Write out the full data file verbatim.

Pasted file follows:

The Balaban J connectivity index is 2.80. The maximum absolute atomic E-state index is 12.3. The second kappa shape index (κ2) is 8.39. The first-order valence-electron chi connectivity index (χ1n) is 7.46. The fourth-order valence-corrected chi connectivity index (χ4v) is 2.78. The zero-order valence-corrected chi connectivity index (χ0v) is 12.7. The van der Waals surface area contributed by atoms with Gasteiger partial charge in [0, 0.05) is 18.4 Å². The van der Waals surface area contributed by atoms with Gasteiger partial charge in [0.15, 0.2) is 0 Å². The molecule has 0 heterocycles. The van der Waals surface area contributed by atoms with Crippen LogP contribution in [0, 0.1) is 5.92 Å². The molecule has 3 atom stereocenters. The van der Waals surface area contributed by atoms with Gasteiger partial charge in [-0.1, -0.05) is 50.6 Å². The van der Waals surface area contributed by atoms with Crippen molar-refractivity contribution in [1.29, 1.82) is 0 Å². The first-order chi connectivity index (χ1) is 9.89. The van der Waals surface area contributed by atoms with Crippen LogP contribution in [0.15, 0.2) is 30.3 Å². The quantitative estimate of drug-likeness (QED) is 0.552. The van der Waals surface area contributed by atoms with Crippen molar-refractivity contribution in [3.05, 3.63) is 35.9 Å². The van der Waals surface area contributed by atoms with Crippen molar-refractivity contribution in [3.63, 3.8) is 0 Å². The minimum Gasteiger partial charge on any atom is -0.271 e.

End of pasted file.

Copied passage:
The Balaban J connectivity index is 2.80. The maximum absolute atomic E-state index is 12.3. The second kappa shape index (κ2) is 8.39. The first-order valence-electron chi connectivity index (χ1n) is 7.46. The fourth-order valence-corrected chi connectivity index (χ4v) is 2.78. The zero-order valence-corrected chi connectivity index (χ0v) is 12.7. The van der Waals surface area contributed by atoms with Gasteiger partial charge in [0, 0.05) is 18.4 Å². The van der Waals surface area contributed by atoms with Gasteiger partial charge in [0.15, 0.2) is 0 Å². The molecule has 0 heterocycles. The van der Waals surface area contributed by atoms with Crippen LogP contribution in [0, 0.1) is 5.92 Å². The molecule has 3 atom stereocenters. The van der Waals surface area contributed by atoms with Gasteiger partial charge in [-0.1, -0.05) is 50.6 Å². The van der Waals surface area contributed by atoms with Crippen molar-refractivity contribution in [1.29, 1.82) is 0 Å². The first-order chi connectivity index (χ1) is 9.89. The van der Waals surface area contributed by atoms with Crippen LogP contribution in [0.15, 0.2) is 30.3 Å². The quantitative estimate of drug-likeness (QED) is 0.552. The van der Waals surface area contributed by atoms with Crippen molar-refractivity contribution in [3.05, 3.63) is 35.9 Å². The van der Waals surface area contributed by atoms with Crippen molar-refractivity contribution in [3.63, 3.8) is 0 Å². The minimum Gasteiger partial charge on any atom is -0.271 e.